Australia holds interest rate at 3.5%
Australia’s central bank kept interest rates unchanged at a developed-world high, citing a domestic expansion that's weathering a global slowdown.
The local currency touched the strongest in 4 1/2 months.
Governor Glenn Stevens and his board left the overnight cash-rate target at a 2 1/2-year low of 3.5 per cent for a second month, the Reserve Bank of Australia said in a statement today in Sydney.
Policy makers lowered rates by 1.25 percentage points from November to June, leaving borrowing costs "a little below their medium-term averages," Mr Stevens said today.
"While it is too soon to see the full impact of those changes, dwelling prices have firmed a little over the past couple of months, and business credit has over the past six months recorded its strongest growth for several years," he said.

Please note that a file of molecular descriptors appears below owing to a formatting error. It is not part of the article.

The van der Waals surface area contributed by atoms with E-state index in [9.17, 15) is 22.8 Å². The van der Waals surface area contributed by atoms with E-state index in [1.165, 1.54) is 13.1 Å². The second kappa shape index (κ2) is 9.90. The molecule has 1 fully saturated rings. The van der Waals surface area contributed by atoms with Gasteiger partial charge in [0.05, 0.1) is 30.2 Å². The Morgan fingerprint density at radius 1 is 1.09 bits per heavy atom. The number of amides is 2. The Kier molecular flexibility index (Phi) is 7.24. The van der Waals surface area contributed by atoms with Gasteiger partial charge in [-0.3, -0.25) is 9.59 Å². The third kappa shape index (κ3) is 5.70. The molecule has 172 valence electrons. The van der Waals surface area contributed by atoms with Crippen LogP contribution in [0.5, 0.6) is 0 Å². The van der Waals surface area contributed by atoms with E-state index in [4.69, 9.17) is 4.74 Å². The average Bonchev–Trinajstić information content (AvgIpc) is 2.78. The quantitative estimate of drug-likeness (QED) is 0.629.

"The exchange rate, however, has remained high, despite the observed decline in the terms of trade and the weaker global outlook."
The Australian dollar has risen 8.6 per cent since the RBA's last rate reduction on June 5, extending gains that have helped keep core inflation at the lower end of the central bank's 2 per cent to 3 per cent target.
While Europe's fiscal crisis is weighing on global growth and Chinese demand for Australian commodities, Mr Stevens's 75 basis points of cuts in May and June helped boost retail sales and housing in an economy driven by resource investment.